Besides elevating Morgan’s stature in the U.S. to a very high research institution, “we want to also enhance our global presence,” Wilson said. “We will be opening a campus in Africa. We’re looking to collaborate with the African University College of Communications in Ghana. The board has already authorized us to offer three degrees there. We have relationships with many countries where they are sending some of their public lecturers without a doctoral degree to Morgan to get their PhD and they go back to those countries to populate their faculties, and so we are in a position where we are growing the next generation of the professoriate in Nigeria and in other parts of Africa and are doing the same thing in Brazil and other countries as well.”

Another reason for the higher enrollment this year, Wilson said, is that Morgan’s ‘retention rate” has improved.

“We have really put in a lot of work at Morgan around increasing our retention rate, which is the number of students you enroll as freshmen who return as sophomores,” he said.

“When I came to the institution, we had a retention rate of about 65%. That basically meant that about 35 students [out of 100] who basically started out as freshmen were not returning as sophomores. So we went inside of those numbers to figure out what’s going here, and basically it’s no secret. What was going on was that the students, like Calvin Tyler, ran out of money and they could not finish, so they had to figure out a way that they could actually get those college degrees — sometimes not at Morgan, sometimes six or seven years later.”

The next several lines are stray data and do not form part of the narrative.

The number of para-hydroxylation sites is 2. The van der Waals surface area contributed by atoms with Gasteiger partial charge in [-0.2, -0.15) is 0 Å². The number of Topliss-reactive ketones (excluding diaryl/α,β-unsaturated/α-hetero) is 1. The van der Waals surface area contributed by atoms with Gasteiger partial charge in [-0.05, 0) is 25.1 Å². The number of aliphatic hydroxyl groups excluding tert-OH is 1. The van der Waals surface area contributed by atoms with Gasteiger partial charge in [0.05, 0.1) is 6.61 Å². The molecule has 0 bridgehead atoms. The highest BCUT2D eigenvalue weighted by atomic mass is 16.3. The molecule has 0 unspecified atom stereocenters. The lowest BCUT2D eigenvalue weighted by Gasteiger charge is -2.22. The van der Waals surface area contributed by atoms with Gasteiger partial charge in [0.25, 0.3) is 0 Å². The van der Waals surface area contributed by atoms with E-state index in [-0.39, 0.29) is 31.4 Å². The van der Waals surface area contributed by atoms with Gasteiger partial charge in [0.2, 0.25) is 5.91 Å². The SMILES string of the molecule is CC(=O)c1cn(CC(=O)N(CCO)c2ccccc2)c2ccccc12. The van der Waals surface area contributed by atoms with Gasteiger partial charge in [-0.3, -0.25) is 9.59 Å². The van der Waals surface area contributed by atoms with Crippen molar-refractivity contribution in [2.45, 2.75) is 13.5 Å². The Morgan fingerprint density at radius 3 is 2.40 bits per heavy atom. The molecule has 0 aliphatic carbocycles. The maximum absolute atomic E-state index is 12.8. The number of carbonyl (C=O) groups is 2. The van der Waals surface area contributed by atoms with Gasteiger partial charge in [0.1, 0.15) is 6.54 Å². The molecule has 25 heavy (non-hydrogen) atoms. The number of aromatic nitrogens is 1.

Wilson said Morgan has focused on finding ways to help students stay at Morgan once they enroll, largely by increasing financial assistance and other means.

The $20 million gift from the Tylers, for example, went to an already-established scholarship fund, the Calvin and Tina Tyler Endowed Scholarship Fund. It initially gave full-tuition need-based scholarships to students from Baltimore, Calvin Tyler’s hometown. It has since been expanded to benefit students from anywhere.

Thanks to the Tyler Fund and other initiatives, Morgan has had a retention rate “in the 70s” every year for the past 11 years, he said. “That has never been achieved in the history of the institution.”